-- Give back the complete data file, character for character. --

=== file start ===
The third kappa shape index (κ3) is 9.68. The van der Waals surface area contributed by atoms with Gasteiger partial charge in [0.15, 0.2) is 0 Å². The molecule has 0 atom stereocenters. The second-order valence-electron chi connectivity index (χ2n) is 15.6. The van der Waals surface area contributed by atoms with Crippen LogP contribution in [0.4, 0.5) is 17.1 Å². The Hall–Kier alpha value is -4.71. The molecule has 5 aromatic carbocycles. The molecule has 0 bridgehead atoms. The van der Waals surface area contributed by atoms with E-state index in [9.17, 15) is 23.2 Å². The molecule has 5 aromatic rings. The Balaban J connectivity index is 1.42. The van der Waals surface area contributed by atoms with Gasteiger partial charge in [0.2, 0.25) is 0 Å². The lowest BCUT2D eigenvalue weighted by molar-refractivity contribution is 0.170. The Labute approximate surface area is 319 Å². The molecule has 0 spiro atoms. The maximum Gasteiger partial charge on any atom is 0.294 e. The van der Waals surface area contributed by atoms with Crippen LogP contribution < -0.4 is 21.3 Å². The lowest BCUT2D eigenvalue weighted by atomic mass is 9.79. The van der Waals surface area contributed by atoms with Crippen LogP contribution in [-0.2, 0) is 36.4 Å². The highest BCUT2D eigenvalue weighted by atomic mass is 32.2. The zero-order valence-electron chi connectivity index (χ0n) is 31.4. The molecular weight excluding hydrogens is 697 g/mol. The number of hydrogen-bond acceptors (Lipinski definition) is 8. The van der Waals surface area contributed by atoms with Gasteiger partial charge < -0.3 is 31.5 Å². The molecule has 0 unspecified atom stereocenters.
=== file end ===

The third kappa shape index (κ3) is 9.68. The van der Waals surface area contributed by atoms with Gasteiger partial charge in [0.15, 0.2) is 0 Å². The molecule has 0 atom stereocenters. The second-order valence-electron chi connectivity index (χ2n) is 15.6. The van der Waals surface area contributed by atoms with Crippen LogP contribution in [0.4, 0.5) is 17.1 Å². The Hall–Kier alpha value is -4.71. The molecule has 5 aromatic carbocycles. The molecule has 0 bridgehead atoms. The van der Waals surface area contributed by atoms with E-state index in [9.17, 15) is 23.2 Å². The molecule has 5 aromatic rings. The Balaban J connectivity index is 1.42. The van der Waals surface area contributed by atoms with Gasteiger partial charge in [0.2, 0.25) is 0 Å². The lowest BCUT2D eigenvalue weighted by molar-refractivity contribution is 0.170. The Labute approximate surface area is 319 Å². The molecule has 0 spiro atoms. The maximum Gasteiger partial charge on any atom is 0.294 e. The van der Waals surface area contributed by atoms with Crippen LogP contribution < -0.4 is 21.3 Å². The lowest BCUT2D eigenvalue weighted by atomic mass is 9.79. The van der Waals surface area contributed by atoms with Crippen LogP contribution in [-0.2, 0) is 36.4 Å². The highest BCUT2D eigenvalue weighted by atomic mass is 32.2. The zero-order valence-electron chi connectivity index (χ0n) is 31.4. The molecular weight excluding hydrogens is 697 g/mol. The number of hydrogen-bond acceptors (Lipinski definition) is 8. The van der Waals surface area contributed by atoms with Gasteiger partial charge < -0.3 is 31.5 Å². The molecule has 0 unspecified atom stereocenters.